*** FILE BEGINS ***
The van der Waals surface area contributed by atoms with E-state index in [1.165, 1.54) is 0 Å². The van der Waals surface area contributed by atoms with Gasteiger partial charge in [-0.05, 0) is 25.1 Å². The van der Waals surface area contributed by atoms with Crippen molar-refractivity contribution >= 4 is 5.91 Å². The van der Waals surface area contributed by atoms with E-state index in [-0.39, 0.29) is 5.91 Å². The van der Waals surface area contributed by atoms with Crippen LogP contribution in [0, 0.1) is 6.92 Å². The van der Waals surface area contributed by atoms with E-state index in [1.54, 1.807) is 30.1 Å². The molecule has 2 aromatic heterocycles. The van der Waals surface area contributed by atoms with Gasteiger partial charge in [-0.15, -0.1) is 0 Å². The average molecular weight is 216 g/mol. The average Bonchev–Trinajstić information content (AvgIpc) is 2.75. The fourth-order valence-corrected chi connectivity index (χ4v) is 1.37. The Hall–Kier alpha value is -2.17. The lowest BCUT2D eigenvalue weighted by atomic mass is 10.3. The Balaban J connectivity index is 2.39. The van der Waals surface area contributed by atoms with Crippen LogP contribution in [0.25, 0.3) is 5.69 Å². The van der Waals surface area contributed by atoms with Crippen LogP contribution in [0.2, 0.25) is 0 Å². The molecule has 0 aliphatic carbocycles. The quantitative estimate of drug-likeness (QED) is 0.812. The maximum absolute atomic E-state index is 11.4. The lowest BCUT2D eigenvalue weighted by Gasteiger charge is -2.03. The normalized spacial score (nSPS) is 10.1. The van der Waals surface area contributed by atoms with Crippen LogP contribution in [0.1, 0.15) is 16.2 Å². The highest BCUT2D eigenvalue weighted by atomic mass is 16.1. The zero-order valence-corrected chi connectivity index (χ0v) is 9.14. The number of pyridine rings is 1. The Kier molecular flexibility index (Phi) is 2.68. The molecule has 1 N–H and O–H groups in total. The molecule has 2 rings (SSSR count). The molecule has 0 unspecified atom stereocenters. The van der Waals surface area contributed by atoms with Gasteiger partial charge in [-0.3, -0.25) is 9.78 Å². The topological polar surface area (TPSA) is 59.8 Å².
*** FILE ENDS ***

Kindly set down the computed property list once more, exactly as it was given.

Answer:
The van der Waals surface area contributed by atoms with E-state index in [1.165, 1.54) is 0 Å². The van der Waals surface area contributed by atoms with Gasteiger partial charge in [-0.05, 0) is 25.1 Å². The van der Waals surface area contributed by atoms with Crippen molar-refractivity contribution >= 4 is 5.91 Å². The van der Waals surface area contributed by atoms with E-state index in [-0.39, 0.29) is 5.91 Å². The van der Waals surface area contributed by atoms with Crippen LogP contribution in [0, 0.1) is 6.92 Å². The van der Waals surface area contributed by atoms with E-state index in [1.54, 1.807) is 30.1 Å². The molecule has 2 aromatic heterocycles. The van der Waals surface area contributed by atoms with Gasteiger partial charge in [-0.15, -0.1) is 0 Å². The average molecular weight is 216 g/mol. The average Bonchev–Trinajstić information content (AvgIpc) is 2.75. The fourth-order valence-corrected chi connectivity index (χ4v) is 1.37. The Hall–Kier alpha value is -2.17. The lowest BCUT2D eigenvalue weighted by atomic mass is 10.3. The Balaban J connectivity index is 2.39. The van der Waals surface area contributed by atoms with Crippen LogP contribution in [0.25, 0.3) is 5.69 Å². The van der Waals surface area contributed by atoms with Crippen LogP contribution in [0.2, 0.25) is 0 Å². The molecule has 0 aliphatic carbocycles. The quantitative estimate of drug-likeness (QED) is 0.812. The maximum absolute atomic E-state index is 11.4. The lowest BCUT2D eigenvalue weighted by Gasteiger charge is -2.03. The normalized spacial score (nSPS) is 10.1. The van der Waals surface area contributed by atoms with Crippen LogP contribution in [0.1, 0.15) is 16.2 Å². The highest BCUT2D eigenvalue weighted by atomic mass is 16.1. The zero-order valence-corrected chi connectivity index (χ0v) is 9.14. The number of pyridine rings is 1. The Kier molecular flexibility index (Phi) is 2.68. The molecule has 1 N–H and O–H groups in total. The molecule has 2 rings (SSSR count). The molecule has 0 unspecified atom stereocenters. The van der Waals surface area contributed by atoms with Gasteiger partial charge in [-0.3, -0.25) is 9.78 Å². The topological polar surface area (TPSA) is 59.8 Å².